But like many businesses, not all our work can be done from home. Our field engineers are dispersed throughout the territories we support, and maintaining the availability of these regional resources remains an absolute priority. For this reason we have been recruiting new engineers to provide not just additional capacity but also enhanced resilience.
While we are aware of some disruption to parts and components, we remain in close liaison with manufacturers to ensure continuity. To ensure that good supply translates into on-the-ground availability, our stock system is spread across engineers’ boot stock, 14 forward stock locations, and our central warehouse in Droitwich. We also have stock in our Irish subsidiary as a secondary resource if required.
As the autumn / winter season draws closer and predictions for a tough six months ahead gather, in the event of worsening conditions our contingency approach will be to prioritise calls for critical Tier 1 users i.e. healthcare, supply chain (including supermarkets and FMCG (with perishables and dairy as a priority), and courier companies (in view of their need to deliver food). Tier 2 users such as manufacturing plants will then be prioritised over any non-urgent or non-essential requirements.
And as well as continuing to provide a break-fix response, we are also strongly encouraging customers to recommence any suspended or postpone routine maintenance and other preventative support. It is clear that Covid-19 is not a short-term issue, and the longer it goes on the more severe the impacts of a lack of maintenance will become.
But as well as coping with these continuing challenges, we believe it is critical for the long-term health of the economy to recognise and respond to the opportunities which remain, both for ourselves and the technology manufacturers we serve.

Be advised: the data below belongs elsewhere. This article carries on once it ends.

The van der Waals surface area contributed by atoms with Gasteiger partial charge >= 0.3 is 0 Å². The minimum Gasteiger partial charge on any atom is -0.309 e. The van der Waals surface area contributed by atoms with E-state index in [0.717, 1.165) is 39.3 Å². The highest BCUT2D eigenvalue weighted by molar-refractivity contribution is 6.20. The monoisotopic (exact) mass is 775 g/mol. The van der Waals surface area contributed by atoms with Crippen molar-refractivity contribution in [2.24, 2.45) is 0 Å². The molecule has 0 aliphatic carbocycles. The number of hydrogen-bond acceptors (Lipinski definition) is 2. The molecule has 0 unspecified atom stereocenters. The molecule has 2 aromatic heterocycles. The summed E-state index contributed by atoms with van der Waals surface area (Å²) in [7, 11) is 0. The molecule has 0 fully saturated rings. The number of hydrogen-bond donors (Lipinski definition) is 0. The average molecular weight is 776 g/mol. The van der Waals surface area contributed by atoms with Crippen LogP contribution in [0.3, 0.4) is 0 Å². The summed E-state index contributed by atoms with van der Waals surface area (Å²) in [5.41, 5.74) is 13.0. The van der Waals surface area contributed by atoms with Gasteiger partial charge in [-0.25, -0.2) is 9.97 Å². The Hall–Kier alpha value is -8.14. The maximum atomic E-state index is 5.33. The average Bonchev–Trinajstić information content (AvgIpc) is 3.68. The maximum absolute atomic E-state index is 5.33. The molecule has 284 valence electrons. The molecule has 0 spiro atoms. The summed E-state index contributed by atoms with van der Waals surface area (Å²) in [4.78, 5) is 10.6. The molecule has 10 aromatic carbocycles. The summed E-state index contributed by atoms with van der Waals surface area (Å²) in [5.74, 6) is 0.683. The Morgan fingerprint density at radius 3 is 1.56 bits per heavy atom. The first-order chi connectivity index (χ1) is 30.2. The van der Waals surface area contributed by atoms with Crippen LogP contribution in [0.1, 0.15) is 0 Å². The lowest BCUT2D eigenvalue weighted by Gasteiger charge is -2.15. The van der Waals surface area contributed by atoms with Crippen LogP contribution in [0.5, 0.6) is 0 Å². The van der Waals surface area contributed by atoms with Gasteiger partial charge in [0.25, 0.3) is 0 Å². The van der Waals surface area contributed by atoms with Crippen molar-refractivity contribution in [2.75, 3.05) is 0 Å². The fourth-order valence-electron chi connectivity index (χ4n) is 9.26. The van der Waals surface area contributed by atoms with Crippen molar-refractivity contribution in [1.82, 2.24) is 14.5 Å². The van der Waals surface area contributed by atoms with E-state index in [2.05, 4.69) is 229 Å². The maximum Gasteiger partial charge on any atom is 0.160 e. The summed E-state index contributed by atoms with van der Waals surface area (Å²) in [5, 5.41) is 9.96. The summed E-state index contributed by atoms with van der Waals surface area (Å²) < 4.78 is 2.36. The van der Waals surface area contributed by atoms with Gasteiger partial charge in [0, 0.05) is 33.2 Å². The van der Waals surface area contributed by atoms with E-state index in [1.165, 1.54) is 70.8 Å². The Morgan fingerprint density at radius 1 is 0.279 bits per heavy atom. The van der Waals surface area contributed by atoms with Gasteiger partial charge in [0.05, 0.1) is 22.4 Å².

First, as we have already indicated, technology lies at the heart of the social and economic response to pandemic restrictions (read more in Building a New Normal). Throughout retail, hospitality, supply chain, logistics, healthcare and more, this is creating opportunities to roll out new smart technologies and to reconfigure and upgrade existing equipment with new functionality (such as contactless payment).
As a result, Qcom is seeing significant demand for both technology installation and upgrade projects.
Second, technology companies are inevitably looking at how to restructure in the face of a deep and potentially worsening recession. The initial motivation is typically to reduce costs, but over time more and more businesses will also look to restructuring as part of their bounceback planning i.e. creating the most efficient and effective platform for a quicker recovery and stronger long-term performance.
For most manufacturers, technical service and support is the type of non-core function which can benefit from the efficiencies of outsourcing (see Restructuring for Recession and also Outsourcing with TUPE). Qcom is already onboarding a number of new outsource clients, and seeing a rising number of enquiries about outsourcing contracts
Finally, now is definitely a time to find great people in the jobs market. In normal times it can be hard to identify and recruit the very best people. Quite rightly their existing employers are doing all they can to hang on to them.
But these are far from normal times and we have found that skilled and experienced people have found themselves looking for work through no fault of their own. For both resilience in the short term and the capacity to grow further in the future, Qcom remains active in the recruitment market, engaging with the engineers, helpdesk and other support specialists who offer the outstanding skills and attitude we seek.
While the initial shock of the Covid-19 restrictions seemed to have subsided, many challenges – both immediate and long-term – remain.
As we have said since the very start of this crisis, Qcom remains 100% focused on keeping production lines running, healthcare services open, transport infrastructures intact and the supply chain moving; as well maintaining the kiosks, ticketing and payment technologies which remain essential as we all look to continue our everyday lives as much as possible.
Alongside that, we will be working with the technology manufacturers who are responding to the challenges of recession and laying foundations for the strongest and fastest recovery once a proper social and economic normal returns.
For expert help and advice on any of the issues in this article, including meeting existing service and support requirements, carrying out installation or upgrade projects, or outsourcing some or all of your technical service and support functions, please do call Qcom on +44(0)1905 827650 or email email@example.com